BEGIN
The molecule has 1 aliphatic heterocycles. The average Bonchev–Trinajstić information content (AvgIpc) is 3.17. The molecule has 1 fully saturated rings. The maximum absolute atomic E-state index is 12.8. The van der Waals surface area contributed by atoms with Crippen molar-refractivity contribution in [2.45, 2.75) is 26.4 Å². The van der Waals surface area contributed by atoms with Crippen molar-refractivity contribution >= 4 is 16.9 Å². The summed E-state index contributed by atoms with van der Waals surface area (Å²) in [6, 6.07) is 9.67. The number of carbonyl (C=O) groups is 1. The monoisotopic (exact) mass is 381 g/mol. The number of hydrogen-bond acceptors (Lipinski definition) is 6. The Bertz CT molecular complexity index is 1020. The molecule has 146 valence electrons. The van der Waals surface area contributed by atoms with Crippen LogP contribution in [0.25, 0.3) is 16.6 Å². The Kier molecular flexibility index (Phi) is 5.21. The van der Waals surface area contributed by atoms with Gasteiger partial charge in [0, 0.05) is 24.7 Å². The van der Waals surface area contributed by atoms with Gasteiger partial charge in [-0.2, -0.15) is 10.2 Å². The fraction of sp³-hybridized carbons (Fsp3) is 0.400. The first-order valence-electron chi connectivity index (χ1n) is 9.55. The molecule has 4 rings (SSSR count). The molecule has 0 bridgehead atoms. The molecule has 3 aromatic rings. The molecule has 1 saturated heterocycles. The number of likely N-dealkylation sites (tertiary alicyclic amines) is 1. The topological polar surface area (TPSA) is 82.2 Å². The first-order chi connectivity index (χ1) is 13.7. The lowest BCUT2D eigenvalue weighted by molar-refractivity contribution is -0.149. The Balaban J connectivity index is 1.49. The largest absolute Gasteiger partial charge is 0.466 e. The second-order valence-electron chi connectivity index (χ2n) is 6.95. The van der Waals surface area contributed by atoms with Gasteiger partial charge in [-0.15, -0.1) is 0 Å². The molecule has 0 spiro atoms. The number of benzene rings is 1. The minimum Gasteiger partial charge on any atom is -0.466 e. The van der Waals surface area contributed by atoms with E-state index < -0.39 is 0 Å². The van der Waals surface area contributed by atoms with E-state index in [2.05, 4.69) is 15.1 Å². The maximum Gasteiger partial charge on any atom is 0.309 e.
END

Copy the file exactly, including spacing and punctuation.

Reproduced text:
The molecule has 1 aliphatic heterocycles. The average Bonchev–Trinajstić information content (AvgIpc) is 3.17. The molecule has 1 fully saturated rings. The maximum absolute atomic E-state index is 12.8. The van der Waals surface area contributed by atoms with Crippen molar-refractivity contribution in [2.45, 2.75) is 26.4 Å². The van der Waals surface area contributed by atoms with Crippen molar-refractivity contribution >= 4 is 16.9 Å². The summed E-state index contributed by atoms with van der Waals surface area (Å²) in [6, 6.07) is 9.67. The number of carbonyl (C=O) groups is 1. The monoisotopic (exact) mass is 381 g/mol. The number of hydrogen-bond acceptors (Lipinski definition) is 6. The Bertz CT molecular complexity index is 1020. The molecule has 146 valence electrons. The van der Waals surface area contributed by atoms with Crippen LogP contribution in [0.25, 0.3) is 16.6 Å². The Kier molecular flexibility index (Phi) is 5.21. The van der Waals surface area contributed by atoms with Gasteiger partial charge in [0, 0.05) is 24.7 Å². The van der Waals surface area contributed by atoms with Gasteiger partial charge in [-0.2, -0.15) is 10.2 Å². The fraction of sp³-hybridized carbons (Fsp3) is 0.400. The first-order valence-electron chi connectivity index (χ1n) is 9.55. The molecule has 4 rings (SSSR count). The molecule has 0 bridgehead atoms. The molecule has 3 aromatic rings. The molecule has 1 saturated heterocycles. The number of likely N-dealkylation sites (tertiary alicyclic amines) is 1. The topological polar surface area (TPSA) is 82.2 Å². The first-order chi connectivity index (χ1) is 13.7. The lowest BCUT2D eigenvalue weighted by molar-refractivity contribution is -0.149. The Balaban J connectivity index is 1.49. The largest absolute Gasteiger partial charge is 0.466 e. The second-order valence-electron chi connectivity index (χ2n) is 6.95. The van der Waals surface area contributed by atoms with Gasteiger partial charge in [-0.15, -0.1) is 0 Å². The molecule has 0 spiro atoms. The number of benzene rings is 1. The minimum Gasteiger partial charge on any atom is -0.466 e. The van der Waals surface area contributed by atoms with E-state index < -0.39 is 0 Å². The van der Waals surface area contributed by atoms with E-state index in [2.05, 4.69) is 15.1 Å². The maximum Gasteiger partial charge on any atom is 0.309 e.